New Zealand Minstrelsy
Stanzas, written while on the voyage out to New Zealand on board the “Bengal Merchant,” January 14, 1840
Stanzas, written while on the voyage out to New Zealand on board the “Bengal Merchant,” January 14, 1840.
Britannia! proud of enterprising sons,
While half the world still owns her sceptre sway,
And round her vast dominions is the sun’s
Great circuit giving an alternate day;—
But what adds to the prominent display
Of that magnificence which she has won
In early ages, more than being stay
To powers which otherwise would be undone,
And source of some which be, and what will be begun?
In every quarter of this active world
There beat some hearts that sacred hold her name,
And where her meteor flag has been unfurled,
Or power endanger’d:—were she put to shame?—
Her sons obedient, readily forth came
At her command, and lion-like obeyed!—
Thus loyal,—still their courteousness the same
To friend or foe, who helpless seek their aid,
As still their actions by humanity are swayed.
Britannia glories!— and her pride has merit
In deeds heroic, which her sons display
In quest of savage nations, which inherit
The sea-girt isles, which long obscurely lay
page 36 Beyond her former ken; and then t’assay
To civilise and lead them by the road
Of sound instruction*—(changing into day
Their moral night)—to serve the Living God,
From whom thus short’ning distance through the Saviour’s blood.
Fear not, New Zealander! we do not come
With hostile feelings, but with all good will;
Though we adopt your country as our home,
’Tis but to teach you industry and skill;
For Wakefield shall efficiently fulfill
His mission undertaken, nor prove false
To duty’s whole performance; trust ye still
His government; so shall ye ne’er have cause
To murmur ’gainst the safety of Britannia’s laws.
Too long indeed in darkness have ye pined,
Been long enslaved by superstition’s chain;
Rejoice! we’ve come your fetters to unbind;—
No faithless friendship offer we for gain;
So strive all knowledge taught thee to attain:
Lay past your trappings of unnat’ral war,
And court sweet peace— so thus what we would deign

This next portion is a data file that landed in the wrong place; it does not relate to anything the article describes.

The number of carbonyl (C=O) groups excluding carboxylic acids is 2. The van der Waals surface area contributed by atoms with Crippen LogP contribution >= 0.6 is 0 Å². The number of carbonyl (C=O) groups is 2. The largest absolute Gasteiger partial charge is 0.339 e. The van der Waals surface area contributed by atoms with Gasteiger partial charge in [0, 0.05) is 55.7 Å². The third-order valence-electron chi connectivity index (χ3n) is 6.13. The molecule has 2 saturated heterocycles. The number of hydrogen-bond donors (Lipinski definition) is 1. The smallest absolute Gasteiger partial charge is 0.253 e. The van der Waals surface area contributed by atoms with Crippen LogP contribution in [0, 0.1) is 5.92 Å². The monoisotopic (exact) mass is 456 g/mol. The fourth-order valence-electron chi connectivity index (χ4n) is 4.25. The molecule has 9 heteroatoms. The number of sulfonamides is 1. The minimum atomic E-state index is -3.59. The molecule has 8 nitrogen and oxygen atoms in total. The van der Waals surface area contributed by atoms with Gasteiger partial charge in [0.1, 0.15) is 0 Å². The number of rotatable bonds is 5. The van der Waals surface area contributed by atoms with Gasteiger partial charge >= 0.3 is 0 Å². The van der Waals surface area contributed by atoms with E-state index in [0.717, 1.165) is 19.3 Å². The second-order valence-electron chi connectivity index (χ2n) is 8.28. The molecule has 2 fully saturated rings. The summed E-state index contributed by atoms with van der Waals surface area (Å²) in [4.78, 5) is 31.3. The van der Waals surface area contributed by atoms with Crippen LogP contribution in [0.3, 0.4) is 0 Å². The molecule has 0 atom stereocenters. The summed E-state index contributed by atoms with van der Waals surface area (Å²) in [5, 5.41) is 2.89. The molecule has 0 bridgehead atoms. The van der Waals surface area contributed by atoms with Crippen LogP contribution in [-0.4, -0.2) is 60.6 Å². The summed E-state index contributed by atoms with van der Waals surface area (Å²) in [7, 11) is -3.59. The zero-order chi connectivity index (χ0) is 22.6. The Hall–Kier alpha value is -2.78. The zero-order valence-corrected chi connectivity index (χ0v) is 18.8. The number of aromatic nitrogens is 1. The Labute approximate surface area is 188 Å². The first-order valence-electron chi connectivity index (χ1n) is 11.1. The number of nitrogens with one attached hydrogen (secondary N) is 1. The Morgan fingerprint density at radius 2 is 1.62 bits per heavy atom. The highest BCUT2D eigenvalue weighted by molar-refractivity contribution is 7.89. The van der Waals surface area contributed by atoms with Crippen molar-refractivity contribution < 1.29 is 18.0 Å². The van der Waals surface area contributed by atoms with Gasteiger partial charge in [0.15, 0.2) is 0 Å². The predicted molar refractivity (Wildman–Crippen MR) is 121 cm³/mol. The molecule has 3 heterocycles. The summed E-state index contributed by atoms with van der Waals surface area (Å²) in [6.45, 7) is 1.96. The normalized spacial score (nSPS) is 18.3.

Will be accomplish’d, and exceed by far
All other vict’ries which would general pleasure mar.
How sweet the joys arising from employ!
And rich the fruits of an industrious toil!
We’ll teach you how those blessings to enjoy,
And prize your rich fertility of soil
* Alluding to the labours of the British missionaries in paving the way as it were for a greater extension of the British empire, while those heathen nations reaping the benefit of their labours shew a willingness to come under the authority and protection of Britain.
Your deserts shall, and blossom as the rose;
Such pleasures will your thirst for war beguile,
And friendships raise between invet’rate foes;
So peace and blessings shall your future days compose.
’Tis true, the country we have left behind
Has fields less fertile, less propitious skies;—
Though oft shall scenes frequented, now resign’d,
Be drawn by fancy—as before our eyes;
And friendship’s love,—a painful sacrifice—
At parting, as on earth to meet no more:
May no sad feeling in our breasts arise,
At disappointed hopes, or change deplore—
But rather bless the time we reached New Zealand’s shore.
With loud huzzas we left our Fatherland,
While in full sail our barque rush’d through the tide,
And we committed all into the hand
Of Providence:—So thus, in stately pride
Borne o’er the mountain waves, we’ve hither hied;
In hailing destined shores no voice was mute.—
And should our hearts of gratitude be void
To Him who kept us, when again we foot
The earth—but render praise to Him in each pursuit?
Oh happy plan!*—ingenuously devised!—
To colonise New Zealand’s lovely isle;
Bid Britons welcome—let their scheme be priz’d,
And let your vallies with fresh beauties smile;
* Alluding to the Wakefield method of purchasing territory for colonization; then bestowing part of the land for the benefit of the natives, instead of taking the land by force, and exterminating its inhabitants, as has often been done by other nations in former years.
Bring forth to waste, without an owner’s care,
While nature amply recompenses toil
With good abundance:—so make commerce, share;
Prove to the world no country can with your’s compare.
Your generations yet unborn shall bless
The time when we your country colonized;
And they again shall to their seed express
Their pleasure at a plan so well devised,
At seeing twofold blessings realised,
From changes which their grandsires have sustain’d,
In days of yore, in being civilized;
And grateful for the favours so obtained,
A mission ’mong their neighb’ring isles shall have maintain’d.